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Publication numberUS7966179 B2
Publication typeGrant
Application numberUS 11/340,693
Publication dateJun 21, 2011
Filing dateJan 27, 2006
Priority dateFeb 4, 2005
Also published asUS20060178881
Publication number11340693, 340693, US 7966179 B2, US 7966179B2, US-B2-7966179, US7966179 B2, US7966179B2
InventorsKwang-cheol Oh, Ki-Young Park
Original AssigneeSamsung Electronics Co., Ltd.
Export CitationBiBTeX, EndNote, RefMan
External Links: USPTO, USPTO Assignment, Espacenet
Method and apparatus for detecting voice region
US 7966179 B2
Abstract
A method and apparatus for distinguishing a voice region from a non-voice region in an environment where various types of noise and voice are mixed together are provided. The method includes the steps of converting an input voice signal into a frequency domain signal by preprocessing the input voice signal, performing sigmoid compression on the converted signal, transforming a spectrum vector generated by the sigmoid compression into a voice detection parameter in scalar form, and detecting the voice region using the parameter.
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Claims(17)
1. A method of detecting a voice region with a voice region detecting apparatus, the method comprising:
converting an input voice signal representing at least a physical voice into a frequency domain signal by preprocessing the input voice signal;
performing sigmoid compression on the converted signal;
transforming at least one component of a spectrum vector generated by the sigmoid compression into a scalar voice detection parameter wherein the transforming is performed using the equation
P ( x ) = k = 0 n - 1 y k log ( y k ) ,
 where yk is a component of the sigmoid compressed spectrum vector, and P(x) is a scalar voice detection parameter;
detecting the voice region by comparing the scalar voice detection parameter with a threshold and determining that a region in which the scalar voice detection parameter exceeds the threshold is the voice region; and
outputting a voice signal in the detected voice region, wherein the method is performed using the voice region detecting apparatus.
2. The method as set forth in claim 1, further comprising maintaining consonant parameter values similar to those of vowel parameter values by low-pass-filtering the converted frequency domain signal and providing the low-pass-filtered signal as an input for the sigmoid compression.
3. The method as set forth in claim 1, wherein the converting of the input voice signal comprises:
pre-emphasizing the input voice signal;
applying a predetermined window to the pre-emphasized signal; and
Fourier transforming the signal to which the window has been applied.
4. The method as set forth in claim 1, wherein the sigmoid compression is performed using the equation:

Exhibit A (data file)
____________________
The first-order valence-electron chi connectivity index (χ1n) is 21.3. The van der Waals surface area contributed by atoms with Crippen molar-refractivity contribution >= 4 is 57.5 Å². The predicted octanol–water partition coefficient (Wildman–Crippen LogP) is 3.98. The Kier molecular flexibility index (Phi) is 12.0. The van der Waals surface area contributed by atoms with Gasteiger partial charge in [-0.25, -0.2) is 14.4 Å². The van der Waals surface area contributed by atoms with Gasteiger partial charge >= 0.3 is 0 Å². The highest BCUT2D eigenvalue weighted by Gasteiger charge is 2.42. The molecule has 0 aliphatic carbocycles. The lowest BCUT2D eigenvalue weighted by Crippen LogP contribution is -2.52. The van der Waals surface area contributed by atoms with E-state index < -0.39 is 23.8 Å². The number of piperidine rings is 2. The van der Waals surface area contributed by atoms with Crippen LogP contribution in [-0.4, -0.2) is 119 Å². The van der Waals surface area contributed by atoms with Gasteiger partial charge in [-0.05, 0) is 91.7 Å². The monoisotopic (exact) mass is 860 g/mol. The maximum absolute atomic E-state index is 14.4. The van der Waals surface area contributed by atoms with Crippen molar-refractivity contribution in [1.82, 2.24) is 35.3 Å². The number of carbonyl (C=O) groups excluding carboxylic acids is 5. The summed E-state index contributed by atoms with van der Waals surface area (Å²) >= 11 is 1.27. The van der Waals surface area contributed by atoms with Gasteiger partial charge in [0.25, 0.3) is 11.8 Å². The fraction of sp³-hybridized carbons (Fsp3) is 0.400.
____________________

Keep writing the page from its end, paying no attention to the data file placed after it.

F ( x ) = α α + - β ( x - μ ) ,
where x is a component of a spectrum vector which is composed of low-pass-filtered samples, F(x) is a spectrum vector generated as a result of the sigmoid compression, μ is a component of a vector which is composed of average values for respective components, and α and β are predetermined constant values.
5. The method as set forth in claim 4, wherein α is a constant that is less than 1.
6. The method as set forth in claim 4, wherein μ is acquired by taking a sample average from current frames irrespective of a voice region.
7. The method as set forth in claim 4, wherein μ is acquired by taking a sample average from frames in a non-voice region for respective frequencies.
8. The method as set forth in claim 4, wherein β is an inverse of an average of a spectrum that includes a voice.
9. An apparatus for detecting a voice region including a processor having computing device-executable instructions, the apparatus comprising:
a pre-processing unit for converting an input voice signal into a frequency domain signal by preprocessing the input voice signal;
a sigmoid compression unit for performing sigmoid compression on the converted signal;
a parameter generation unit for transforming a spectrum vector generated by the sigmoid compression into a scalar voice detection parameter wherein the parameter generation unit performs a vector-to-scalar transformation using the equation
P ( x ) = k = 0 n - 1 y k log ( y k ) ,
 where yk is a component of the sigmoid compressed spectrum vector, and P(x) is a scalar voice detection parameter; and
a voice region detection unit, executing on the processor, for detecting the voice region by comparing the scalar voice detection parameter with a threshold and determining that a region in which the scalar voice detection parameter exceeds the threshold is the voice region.
10. The apparatus as set forth in claim 9, further comprising a low-pass filtering unit to maintain consonant parameter values similar to those of vowel parameter values by low-pass-filtering the converted frequency domain signal and providing the low-pass-filtered signal as an input for the sigmoid compression.
11. The apparatus as set forth in claim 9, wherein the pre-processing unit pre-emphasizes the input voice signal, applies a predetermined window to the pre-emphasized signal, and Fourier transforms the signal to which the window has been applied.
12. The apparatus as set forth in claim 9, wherein the sigmoid compression unit performs the sigmoid compression according to the equation:
F ( x ) = α α + - β ( x - μ ) ,
 where x is a component of a spectrum vector which is composed of low-pass-filtered samples, F(x) is a spectrum vector generated as a result of sigmoid compression, μ is a component of a vector which is composed of average values for respective components, and α and β are predetermined constants.
13. The apparatus as set forth in claim 12, wherein α is a constant that is less than 1.
14. The apparatus as set forth in claim 12, wherein μ is acquired by taking a sample average from current frames irrespective of a voice region.